• Charles Runels
    Posted on

    Plastic surgeons have been pumping up the breast with PRP (more than what's used in the Vampire Breast LIft®) for over 10 years -- and plenty of data gathered with no data supporting it being dangerous. This is considered so safe that the American College of Plastic Surgeons has a page devoted to the procedure. So, exactly what is it about a procedure that's LESS invasive than what's already being done (the same PRP only less than what's normally used and the woman does not have to suffer with the pain and risks of liposuction) and shone to be safe that bothers you (other than the fact that someone other than a plastic surgeon can easily do it) and it's LESS invasive and costs less than breast implants (which can cause nipple necrosis, infection, rupture, loss of sensation, and encapsulation!?

  • Dawn Veldman
    Posted on

    Thank you for getting opinions from reputable board certified physicians that will not jump on board with the latest procedures without the having sufficient data that the procedure is safe.

  • Dr Brad Bengtson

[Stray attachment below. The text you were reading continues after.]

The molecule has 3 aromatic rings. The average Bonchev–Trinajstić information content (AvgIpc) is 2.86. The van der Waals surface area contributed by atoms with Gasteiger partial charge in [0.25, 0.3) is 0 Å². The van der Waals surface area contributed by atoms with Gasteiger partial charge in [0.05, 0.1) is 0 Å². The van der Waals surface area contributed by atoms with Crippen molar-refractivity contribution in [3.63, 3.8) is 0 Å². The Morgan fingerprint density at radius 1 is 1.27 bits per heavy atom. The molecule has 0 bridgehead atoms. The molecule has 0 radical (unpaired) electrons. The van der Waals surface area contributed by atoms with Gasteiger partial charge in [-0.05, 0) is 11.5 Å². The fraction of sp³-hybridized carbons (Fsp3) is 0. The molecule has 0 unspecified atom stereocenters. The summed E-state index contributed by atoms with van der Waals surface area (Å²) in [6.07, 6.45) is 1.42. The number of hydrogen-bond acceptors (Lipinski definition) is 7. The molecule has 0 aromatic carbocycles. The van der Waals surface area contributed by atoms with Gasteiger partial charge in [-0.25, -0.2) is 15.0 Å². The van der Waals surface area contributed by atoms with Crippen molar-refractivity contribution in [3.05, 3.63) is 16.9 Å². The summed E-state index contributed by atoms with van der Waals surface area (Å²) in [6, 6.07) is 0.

Posted on

    As I mentioned in the article, I believe plastic surgeons as a whole are very "Data Driven", what I mean by that is we look at the research data and results very closely comparing the risks and benefits before implementing procedures or products in our patients. This technology has not reached anywhere close to this level yet and until then will be doing procedures that have known outcomes with good predictable track records... DR B

  • El
    Posted on

    Many women think only their own platelets are being reinjected during the procedure, but they need to read carefully: Hyaluronic fillers are added, too. I think Runels glosses over this. I don't want to inject anything other than my own fat back into my breasts. I'd do the procedure if it were only using my own platelets and I could achieve the results they claim.